Relevant and even prescient commentary on news, politics and the economy.

What does a “Recession Watch” mean?

by New Deal democrat

What does a “Recession Watch” mean?

On Wednesday I went on “Recession Watch” beginning Q4 of this year.

Yesterday I explained what that means in detail over at Seeking Alpha.

So, what happens after this?

  1. If the weakness persists and spreads to the short leading indicators, the “watch” turns into a.warning.
  2. If the weakness abates without spreading into the short leading indicators, the “watch” is lifted.

As always, I will be relentlessly data-driven.

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The Empty Quarter, Greenwich and the Mason Dixon Line

by Robert Waldmann  (lifted from Robert’s Stochastic Thoughts)

The Empty Quarter, Greenwich and the Mason Dixon Line

I recall being surprised to learn that I was born, bred and then living South of the Mason Dixon line. I considered the border between North and South to be the Patomac river (honestly felt I was entering enemy territory when I entered Northern Virginia — this was very long ago). My dad explained it was the border between Pennsylvania (North) and Maryland (South). My 91 year old mother recently confessed that she had some doubts about moving South of the Mason Dixon line to live with my Dad. The border is now roughly where 270 shrinks into a normal sized highway. The line is arbitrary.I thought of it when I saw the very common figure showing the empty quadrant of US public opinion. A solid majority is more egalitarian than the center and more socially conservative than the center.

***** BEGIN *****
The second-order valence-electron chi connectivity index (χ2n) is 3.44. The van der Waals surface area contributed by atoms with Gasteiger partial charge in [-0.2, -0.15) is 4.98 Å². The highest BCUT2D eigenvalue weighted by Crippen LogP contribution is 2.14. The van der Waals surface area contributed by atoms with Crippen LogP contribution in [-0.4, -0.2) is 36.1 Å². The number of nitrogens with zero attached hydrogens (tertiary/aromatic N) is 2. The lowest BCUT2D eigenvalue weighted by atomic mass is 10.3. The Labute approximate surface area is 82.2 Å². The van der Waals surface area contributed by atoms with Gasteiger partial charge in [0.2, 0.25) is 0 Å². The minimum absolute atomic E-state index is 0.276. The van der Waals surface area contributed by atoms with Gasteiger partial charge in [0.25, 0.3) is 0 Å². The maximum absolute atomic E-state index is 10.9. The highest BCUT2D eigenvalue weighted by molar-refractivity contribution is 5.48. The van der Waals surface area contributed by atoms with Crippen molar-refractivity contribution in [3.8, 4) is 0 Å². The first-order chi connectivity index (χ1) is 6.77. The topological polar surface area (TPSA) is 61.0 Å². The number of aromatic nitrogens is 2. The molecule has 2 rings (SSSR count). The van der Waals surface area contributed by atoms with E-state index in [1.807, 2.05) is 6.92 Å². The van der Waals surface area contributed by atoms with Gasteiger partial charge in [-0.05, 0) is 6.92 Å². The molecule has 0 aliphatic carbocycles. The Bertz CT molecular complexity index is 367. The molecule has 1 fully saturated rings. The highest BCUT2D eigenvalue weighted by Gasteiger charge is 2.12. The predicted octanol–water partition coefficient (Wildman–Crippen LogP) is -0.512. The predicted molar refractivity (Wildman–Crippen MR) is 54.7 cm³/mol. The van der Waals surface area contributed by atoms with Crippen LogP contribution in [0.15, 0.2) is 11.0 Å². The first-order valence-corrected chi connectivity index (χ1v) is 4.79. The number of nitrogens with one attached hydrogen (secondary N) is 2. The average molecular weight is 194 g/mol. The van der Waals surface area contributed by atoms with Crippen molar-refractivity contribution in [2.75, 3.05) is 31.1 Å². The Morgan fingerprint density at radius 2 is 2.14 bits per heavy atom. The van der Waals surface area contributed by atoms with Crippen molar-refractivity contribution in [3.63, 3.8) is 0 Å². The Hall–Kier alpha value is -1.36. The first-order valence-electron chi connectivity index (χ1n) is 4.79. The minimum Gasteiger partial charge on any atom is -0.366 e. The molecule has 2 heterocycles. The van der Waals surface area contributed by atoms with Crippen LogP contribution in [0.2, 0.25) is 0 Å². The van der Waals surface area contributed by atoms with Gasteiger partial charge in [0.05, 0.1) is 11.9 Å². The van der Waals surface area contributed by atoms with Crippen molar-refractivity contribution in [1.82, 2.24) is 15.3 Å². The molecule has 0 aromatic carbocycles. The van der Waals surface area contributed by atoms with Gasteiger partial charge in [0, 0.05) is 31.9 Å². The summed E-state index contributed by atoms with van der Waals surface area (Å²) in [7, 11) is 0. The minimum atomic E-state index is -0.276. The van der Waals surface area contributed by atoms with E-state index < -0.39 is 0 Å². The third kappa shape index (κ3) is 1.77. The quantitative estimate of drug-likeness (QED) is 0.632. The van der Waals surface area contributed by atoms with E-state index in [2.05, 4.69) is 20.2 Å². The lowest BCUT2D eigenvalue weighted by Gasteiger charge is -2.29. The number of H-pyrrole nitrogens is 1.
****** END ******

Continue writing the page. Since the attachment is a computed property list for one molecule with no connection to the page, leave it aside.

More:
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Q4 Senior Loan Officer Survey says …

by New Deal democrat

Q4 Senior Loan Officer Survey says …

The Senior Loan Officer Survey is one of my list of long leading indicators. The Q4 report came out yesterday.

The news wasn’t good. This post is up at Seeking Alpha.

Meanwhile, since the dates for publication of neither housing permits nor Q4 GDP were announced last week, I am going to go ahead and put up a preliminary forecast for the second half of this year sometime this week.

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Reagan’s Tax Cuts and the Volcker Recession

(Dan here…lifted from Robert’s Stochastic Thoughts)

Reagan’s Tax Cuts and the Volcker Recession

 Max Boot is a candidate member of the Rubin Gerson can’t be a conservative anymore, because I always agree with them club of Washington Post columnists. But he is a bit confused about US macroeconmic history and macroeconomics. He wrote”The deficit spending of the Reagan years was at least justified because it boosted the economy out of a deep recession “

As a matter of timing, this can’t be right. The Kemp Roth tax cut was enacted in 1981. Real GDP peaked in 1981q3 — the tax cut corresponds to the beginning of the recession not the end.

The part that Boot misses (because it has been unimportant for the past 10 years) is monetary policy. It is possible to cause a severe recession in spite of fiscal stimulus by driving the Federal Funds rate up over 19 %. The combination of loose fiscal and very tight monetary policy caused huge real interest rates and a collapse of investment. It also caused an over-valued dollar, a huge surge in imports and deindustrialization.

One can discuss the effects of fiscal policy without considering the response of monetary authorities only when monetary policy is constrained by the zero lower bound. If GDP is determined by the Fed’s ideas about what level is consistent with low inflation, then fiscal policy which is, in itself, stimulatory just changes the composition and not the level of demand.

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